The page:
An ancient Japanese legend says that by folding 1000 origami paper cranes, you will be granted a wish by a crane, such as long life or recovery of illness.
You may have heard of the story, or read the book "Sadako and the Thousand Paper Cranes."
It tells the story of Sadako, a Japanese girl who began folding the paper cranes in the hopes of not dying from leukaemia, which had resulted from radiation during Hiroshima. Before her death, she managed 644.
Her friends completed the rest and buried them with her. A statue in the memory of Sadako Sasaki now stands in Seattle Peace Park, as she has now become the symbol of the impact of nuclear war, and is also said to be a heroine for many girls in Japan.
It is also common in Japan for one to fold 1000 paper cranes and offer them as gifts for friends and family.
Australian musician 'Old Man River' has a goal. After becoming the only Australian music artist in decades to reach number 1 in Japan in 2008/09, 'Ohad' is making 1000 origami cranes and delivering them to Japan as a sign of thanks.
Artists such as Ben Lee and Washington have supported him in his quest, and the public can help Ohad reach his goal through his website 1000 Cranes for Japan.
Maybe you have been trying to think of a unique wedding or birthday gift, or just want to keep the kids occupied. Whatever your reason, here's how you can get started. Your 1000 paper crane journey begins here.
How to Make a Paper Crane:
To start, you'll want a perfectly square piece of paper. Most craft stores supply paper which is specifically designed for making paper cranes.
1. Begin by folding one edge to meet the other.
2. Open up the paper and lay it flat. Now repeat step 1 in the other direction, and open it up again.
3. Now fold the paper diagonally, point to point to create a triangle.
4. Open up the paper, and repeat step 3 in the other direction. Open up the paper again.
5. Step 5 is a little tricky. You want to bring in the side corners, whilst bringing the top corner down like this. This should create a smaller square.
6. Now, fold one corner of the square so that the edge is lined up with the centre line.
7. Repeat step 6 with the other flap.
8. Turn the paper over, and repeat step 6 for the other 2 flaps.
9. Fold the top flap down, and crease hard.
10. Now fold it the same way in the opposite direction.
11. Open up one side and lay it flat.
12. Lift the top flap on the open end, and fold it upwards, bringing in the sides. Then lay it flat to get this.
13. Flip the paper over and repeat steps 11 and 12 for the other side.
14. Once again, fold in one flap so that the edge matches up with the centre line.
15. Repeat step 14 for the opposite flap.
16. Flip the paper over and repeat steps 14 and 15 for the flaps on the other side.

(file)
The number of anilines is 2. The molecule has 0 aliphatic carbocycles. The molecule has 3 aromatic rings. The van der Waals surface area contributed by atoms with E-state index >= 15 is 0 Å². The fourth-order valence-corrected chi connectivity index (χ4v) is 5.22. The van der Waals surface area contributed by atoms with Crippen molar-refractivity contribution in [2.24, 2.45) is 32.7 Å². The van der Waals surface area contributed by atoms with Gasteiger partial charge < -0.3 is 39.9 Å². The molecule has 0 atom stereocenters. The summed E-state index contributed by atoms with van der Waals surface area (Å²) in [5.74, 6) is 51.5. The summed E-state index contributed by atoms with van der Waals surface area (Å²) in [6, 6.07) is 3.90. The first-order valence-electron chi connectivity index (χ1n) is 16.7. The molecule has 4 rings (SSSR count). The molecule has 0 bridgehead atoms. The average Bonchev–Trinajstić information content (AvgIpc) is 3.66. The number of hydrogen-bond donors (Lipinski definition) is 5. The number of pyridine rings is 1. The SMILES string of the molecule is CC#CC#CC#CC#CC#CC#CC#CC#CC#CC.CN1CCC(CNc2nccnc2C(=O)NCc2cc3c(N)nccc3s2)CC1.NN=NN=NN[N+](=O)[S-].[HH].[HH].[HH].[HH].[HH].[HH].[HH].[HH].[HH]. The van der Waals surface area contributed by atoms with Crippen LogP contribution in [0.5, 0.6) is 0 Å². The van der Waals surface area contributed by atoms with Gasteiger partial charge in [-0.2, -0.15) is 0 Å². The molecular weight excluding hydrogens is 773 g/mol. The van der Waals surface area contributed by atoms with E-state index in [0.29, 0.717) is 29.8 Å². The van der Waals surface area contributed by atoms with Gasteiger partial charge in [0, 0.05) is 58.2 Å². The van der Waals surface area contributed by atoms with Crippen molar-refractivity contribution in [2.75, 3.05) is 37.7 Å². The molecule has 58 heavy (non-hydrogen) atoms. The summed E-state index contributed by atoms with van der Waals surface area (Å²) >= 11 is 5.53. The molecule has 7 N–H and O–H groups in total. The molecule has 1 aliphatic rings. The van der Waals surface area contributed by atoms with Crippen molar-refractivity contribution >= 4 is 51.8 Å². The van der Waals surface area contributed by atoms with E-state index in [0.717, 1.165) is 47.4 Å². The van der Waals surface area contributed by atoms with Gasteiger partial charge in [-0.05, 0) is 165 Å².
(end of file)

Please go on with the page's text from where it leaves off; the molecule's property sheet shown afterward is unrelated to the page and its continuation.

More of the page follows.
17. Fold over one side and lay flat like this.
18. Fold up the top flap on the open end, so the tip of the lower flap reaches the tip of the upper flap.
19. Fold two of the flaps over, and repeat step 18 for the other lower flap.
20. Fold one flap over and lay flat.
21. Fold the top flap down to get this.
22. Flip the paper over and repeat step 21 for the other side.
23. Invert fold one of the upper tips like this to form the head.
24. Pull back the other tip like this to form the tail.
25. Gently pull the wings apart to form the body. And there you have it.
Crane number 1 of 1000 paper cranes.
You can also view a video of how to make a paper crane;
I wish I could even make one paper crane, but I am absolutely hopeless at them! Although I have some very lovely friends who will often just make a whole heap for me, so I'm quite lucky because I absolutely love them. My nieces also love them and always ask if they can have some 'birds' whenever they come to my house.
I've also told them about the book, but haven't got a chance to show it to them yet. It is one of the books that I probably remember most from my childhood. It was always such a touching and moving story (in fact I'm getting a little bit teary just thinking about it!)
I may not be able to make a paper crane, but I might be able to send one of the many that I have in for the appeal, and donate some money. I like to support a good cause.
It certainly isn't simple Natasha. Which I suppose is another reason why 1000 paper cranes is an extremely thoughtful gift from one person to another. - Bek
By Old Account - senior reviewer Wednesday, 20th of July @ 03:14 am
What happens with the cranes after you fold them? Do you mail them somewhere? It is a beautiful idea and something that seems very worth while. I have some friends over tomorrow, we will try and fold some with your instructions =) Thanks Bek
By Gebbie Smith - senior reviewer Thursday, 21st of July @ 01:39 pm
Hi Gebbie, Old Man River is making the 1000 for Japan, and if you click on the link to his website in the article you can contribute. Otherwise people usually tie them together and give them as gifts. Best of luck with the folding, they get a little tricky! Bek
By Old Account - senior reviewer Friday, 22nd of July @ 12:20 am
How beautiful. I would love to make those in Fremantle. Recycled of course, with notes upon them. I spent alot of time in Perth at Nuclear Free rallies etc. I have found Perth to be one of the cities that really cares about what happens in the world.
The story you have told too, is quite profound. Such simple things can create such happiness and inspire many.
By Jody Kimber - senior reviewer Monday, 29th of August @ 06:48 am
Ahhh with notes. What a beautiful idea Jody! I hope this article has inspired even more people to take part. - Bek
By Old Account - senior reviewer Tuesday, 6th of September @ 07:58 am